However, be aware that the cornet, while somewhat mellower in sound and a bit easier to hold and play, will likely need to be upgraded sooner than a beginner-level trumpet.
Trumpets and cornets don’t always blend well in a section (much music has separate parts for the two instruments), and the far more common instrument today is a trumpet.
If possible, starting on a regular trumpet is the easiest and simplest option.
Step 4: What to Look for In Your First Trumpet
Whether renting or buying, new or used, here are some of the physical and mechanical considerations to be on the lookout for when you’re inspecting your first trumpet.
- Check for dents: Carefully look over the entire trumpet, checking for dents, especially around the valves, the slides, and the mouthpipe. While just about every used instrument (especially student horns) will have some small dings or dents, dents in these three places can drastically affect how the instrument plays.
- Check slides and valves: Check to make sure that all the valves move freely (without sticking), and the slides move easily back and forth. If this is a used instrument, a valve or slide may be stuck (especially if the instrument wasn’t regularly maintained), but make sure that this is fixed before you buy or rent. While you’re checking the action of the slides and valves, pull them all the way out and inspect each for dents or other damage. Also, check for any green scaling or deposits on the inside of the valve casings/slides. Make sure to only pull out one valve at a time, so you can put it back in the correct casing.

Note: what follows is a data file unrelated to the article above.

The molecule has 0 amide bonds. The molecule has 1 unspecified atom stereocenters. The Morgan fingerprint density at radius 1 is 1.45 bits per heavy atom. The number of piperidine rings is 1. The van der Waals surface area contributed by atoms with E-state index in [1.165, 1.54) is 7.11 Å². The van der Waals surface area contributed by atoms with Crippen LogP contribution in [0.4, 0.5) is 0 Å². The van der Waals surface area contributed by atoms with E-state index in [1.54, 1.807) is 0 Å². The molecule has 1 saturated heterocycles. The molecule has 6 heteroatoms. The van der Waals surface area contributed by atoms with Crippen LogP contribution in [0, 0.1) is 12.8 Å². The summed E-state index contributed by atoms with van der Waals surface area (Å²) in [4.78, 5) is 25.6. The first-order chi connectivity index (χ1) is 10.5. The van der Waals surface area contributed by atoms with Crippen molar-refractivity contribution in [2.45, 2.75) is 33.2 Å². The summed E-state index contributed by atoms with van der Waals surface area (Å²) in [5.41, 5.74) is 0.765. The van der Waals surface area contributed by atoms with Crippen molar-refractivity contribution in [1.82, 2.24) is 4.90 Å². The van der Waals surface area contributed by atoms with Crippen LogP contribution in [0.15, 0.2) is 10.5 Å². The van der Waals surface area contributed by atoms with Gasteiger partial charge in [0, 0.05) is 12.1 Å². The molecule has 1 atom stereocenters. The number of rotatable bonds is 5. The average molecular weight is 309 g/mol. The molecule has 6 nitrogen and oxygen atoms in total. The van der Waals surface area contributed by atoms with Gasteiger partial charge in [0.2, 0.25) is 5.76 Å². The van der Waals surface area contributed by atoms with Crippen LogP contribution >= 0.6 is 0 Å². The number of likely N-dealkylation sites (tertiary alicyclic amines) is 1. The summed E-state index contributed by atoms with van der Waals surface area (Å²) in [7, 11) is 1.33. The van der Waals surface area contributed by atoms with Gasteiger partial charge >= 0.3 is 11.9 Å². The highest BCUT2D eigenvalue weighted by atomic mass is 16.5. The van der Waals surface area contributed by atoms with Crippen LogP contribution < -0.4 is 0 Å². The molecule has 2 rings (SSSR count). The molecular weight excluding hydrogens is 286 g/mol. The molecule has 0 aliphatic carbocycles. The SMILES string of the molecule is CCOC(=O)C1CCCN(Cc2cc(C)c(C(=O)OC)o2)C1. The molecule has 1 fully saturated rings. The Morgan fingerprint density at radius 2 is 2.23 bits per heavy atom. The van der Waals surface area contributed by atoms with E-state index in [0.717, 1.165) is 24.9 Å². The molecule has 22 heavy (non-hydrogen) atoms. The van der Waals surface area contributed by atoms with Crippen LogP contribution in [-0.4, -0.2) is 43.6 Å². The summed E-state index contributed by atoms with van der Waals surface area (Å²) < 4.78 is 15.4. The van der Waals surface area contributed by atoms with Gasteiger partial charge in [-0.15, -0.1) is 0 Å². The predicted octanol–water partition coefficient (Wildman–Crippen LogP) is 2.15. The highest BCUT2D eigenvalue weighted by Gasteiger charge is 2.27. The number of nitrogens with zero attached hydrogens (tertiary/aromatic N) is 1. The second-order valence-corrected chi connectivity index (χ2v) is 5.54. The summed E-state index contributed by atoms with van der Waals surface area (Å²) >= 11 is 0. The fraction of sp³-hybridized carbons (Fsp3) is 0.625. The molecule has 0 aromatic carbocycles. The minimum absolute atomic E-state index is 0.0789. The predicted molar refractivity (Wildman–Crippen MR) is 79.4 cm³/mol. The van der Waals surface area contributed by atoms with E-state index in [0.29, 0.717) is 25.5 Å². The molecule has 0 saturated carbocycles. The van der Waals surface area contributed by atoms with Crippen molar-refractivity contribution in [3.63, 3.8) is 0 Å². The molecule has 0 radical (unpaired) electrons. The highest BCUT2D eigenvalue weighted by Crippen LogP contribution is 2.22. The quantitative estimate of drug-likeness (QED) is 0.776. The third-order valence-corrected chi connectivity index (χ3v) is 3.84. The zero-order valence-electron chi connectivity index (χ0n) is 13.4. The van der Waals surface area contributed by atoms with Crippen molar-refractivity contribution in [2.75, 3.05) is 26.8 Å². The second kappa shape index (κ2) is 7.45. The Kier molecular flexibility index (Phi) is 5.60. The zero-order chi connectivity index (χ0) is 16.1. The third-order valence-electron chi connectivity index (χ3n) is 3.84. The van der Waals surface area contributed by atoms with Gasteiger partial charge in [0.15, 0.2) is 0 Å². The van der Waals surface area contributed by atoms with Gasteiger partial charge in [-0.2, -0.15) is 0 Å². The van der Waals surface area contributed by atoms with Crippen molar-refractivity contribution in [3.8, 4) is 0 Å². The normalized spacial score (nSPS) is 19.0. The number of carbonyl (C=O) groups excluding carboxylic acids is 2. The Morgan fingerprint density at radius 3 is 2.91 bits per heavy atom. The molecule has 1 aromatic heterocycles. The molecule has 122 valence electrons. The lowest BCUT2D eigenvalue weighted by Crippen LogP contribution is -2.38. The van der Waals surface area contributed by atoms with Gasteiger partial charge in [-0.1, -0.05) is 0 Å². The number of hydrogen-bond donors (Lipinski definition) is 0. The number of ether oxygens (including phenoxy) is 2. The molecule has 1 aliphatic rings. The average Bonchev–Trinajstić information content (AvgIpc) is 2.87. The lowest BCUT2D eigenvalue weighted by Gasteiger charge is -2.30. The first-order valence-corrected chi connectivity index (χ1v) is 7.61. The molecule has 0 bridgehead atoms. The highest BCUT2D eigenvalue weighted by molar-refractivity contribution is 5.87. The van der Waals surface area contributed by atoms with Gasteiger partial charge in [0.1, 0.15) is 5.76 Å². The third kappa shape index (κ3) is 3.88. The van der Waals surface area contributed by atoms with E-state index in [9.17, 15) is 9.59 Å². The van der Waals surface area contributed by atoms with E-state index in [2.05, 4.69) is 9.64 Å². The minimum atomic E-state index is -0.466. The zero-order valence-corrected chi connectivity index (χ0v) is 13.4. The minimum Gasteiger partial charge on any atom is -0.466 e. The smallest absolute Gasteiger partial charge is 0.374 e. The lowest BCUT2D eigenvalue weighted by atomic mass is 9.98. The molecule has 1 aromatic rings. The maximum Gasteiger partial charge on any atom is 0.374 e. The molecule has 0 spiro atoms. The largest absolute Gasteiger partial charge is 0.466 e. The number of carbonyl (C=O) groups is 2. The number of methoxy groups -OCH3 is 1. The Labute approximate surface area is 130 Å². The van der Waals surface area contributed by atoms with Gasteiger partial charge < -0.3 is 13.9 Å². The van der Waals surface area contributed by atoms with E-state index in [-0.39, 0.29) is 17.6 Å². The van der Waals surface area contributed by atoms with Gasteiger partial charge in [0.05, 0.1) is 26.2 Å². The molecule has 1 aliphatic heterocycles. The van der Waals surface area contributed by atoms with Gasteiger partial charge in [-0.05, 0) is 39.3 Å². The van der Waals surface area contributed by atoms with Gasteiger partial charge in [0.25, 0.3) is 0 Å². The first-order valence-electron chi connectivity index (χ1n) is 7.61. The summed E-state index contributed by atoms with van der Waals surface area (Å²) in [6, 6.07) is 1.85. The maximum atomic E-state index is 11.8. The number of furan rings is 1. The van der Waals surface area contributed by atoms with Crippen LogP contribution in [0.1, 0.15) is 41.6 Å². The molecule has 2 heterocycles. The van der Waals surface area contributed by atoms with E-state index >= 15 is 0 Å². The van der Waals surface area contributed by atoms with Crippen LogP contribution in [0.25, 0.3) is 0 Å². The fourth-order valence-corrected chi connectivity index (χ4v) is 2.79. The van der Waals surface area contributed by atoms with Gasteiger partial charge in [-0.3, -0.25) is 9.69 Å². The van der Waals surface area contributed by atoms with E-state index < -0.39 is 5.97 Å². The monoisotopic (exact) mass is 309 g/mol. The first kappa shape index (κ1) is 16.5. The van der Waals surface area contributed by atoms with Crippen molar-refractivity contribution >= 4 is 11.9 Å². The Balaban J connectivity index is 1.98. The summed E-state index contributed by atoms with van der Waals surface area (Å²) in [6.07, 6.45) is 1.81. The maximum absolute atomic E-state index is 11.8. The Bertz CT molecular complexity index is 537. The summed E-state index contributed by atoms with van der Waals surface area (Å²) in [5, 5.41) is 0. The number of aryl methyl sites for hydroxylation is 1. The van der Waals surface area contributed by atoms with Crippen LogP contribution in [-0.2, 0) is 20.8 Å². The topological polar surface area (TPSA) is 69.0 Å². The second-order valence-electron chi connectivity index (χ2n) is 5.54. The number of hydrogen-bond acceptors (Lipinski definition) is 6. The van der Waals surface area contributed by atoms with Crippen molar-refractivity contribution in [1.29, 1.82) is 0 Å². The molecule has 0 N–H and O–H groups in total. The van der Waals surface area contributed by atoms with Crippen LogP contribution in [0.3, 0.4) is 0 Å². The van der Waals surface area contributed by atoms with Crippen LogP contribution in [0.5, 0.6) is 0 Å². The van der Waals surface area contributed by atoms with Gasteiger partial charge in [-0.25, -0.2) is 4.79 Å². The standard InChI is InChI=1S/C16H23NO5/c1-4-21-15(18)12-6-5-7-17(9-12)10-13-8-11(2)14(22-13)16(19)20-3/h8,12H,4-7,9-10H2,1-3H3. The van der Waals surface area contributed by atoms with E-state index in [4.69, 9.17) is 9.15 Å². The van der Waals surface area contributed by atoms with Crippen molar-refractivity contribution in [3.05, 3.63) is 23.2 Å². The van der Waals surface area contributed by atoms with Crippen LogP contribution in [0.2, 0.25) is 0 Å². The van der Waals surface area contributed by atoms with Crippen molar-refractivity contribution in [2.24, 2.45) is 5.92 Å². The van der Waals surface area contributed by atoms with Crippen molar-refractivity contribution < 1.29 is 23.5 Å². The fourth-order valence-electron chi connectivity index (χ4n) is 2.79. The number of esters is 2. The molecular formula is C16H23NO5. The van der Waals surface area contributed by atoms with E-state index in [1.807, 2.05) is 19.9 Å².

- Check accessories on the trumpet and in the case
- Does the instrument have both a first and third valve saddle or ring? While the third valve ring is required, a first valve saddle or ring will make the instrument much easier to play. Make sure that the first and third slides can be moved freely and easily. An adjustable ring on the third valve may make moving this slide easier, especially for younger players.
- When looking at the 1st and 3rd slides, also check to see if there are stops on these slides to prevent the slides from falling out accidently. These are not necessary, but nice to have.
- If the instrument has water keys, check to make sure that the springs work and the cork isn’t falling apart. Leaking water keys aren’t uncommon, but should be fixed right away.
- Is there a mouthpiece included? If not, you’ll need to get one, and if so you’ll need to see if it’s the right size for you (make sure to consult with someone knowledgeable if you need help finding one). Some music stores will throw in a mouthpiece of your choosing instead of what comes in the case, so make sure to ask!
- Are cleaning and basic maintenance supplies (valve oil, slide grease, snake brush) included? If not, make sure that you pick some up – whether buying or renting, you’ll need to take care of your first trumpet!
Recommended Beginner Trumpet Brands and Conclusion
While there are a lot of beginner instruments out there, here are some of the best brands (and models, in some cases) to look for.
- Olds (Ambassador)
- Bach (Prelude)
Keep in mind that these aren’t the only good instrument brands out there, these are just the ones that produce well-made instruments consistently that hold their value well.
There are other great instruments made by other brands, just make sure to follow our above inspection list, or get a professional trumpet player to look it over for you, if you’re not sure about it.
Congratulations on your first trumpet!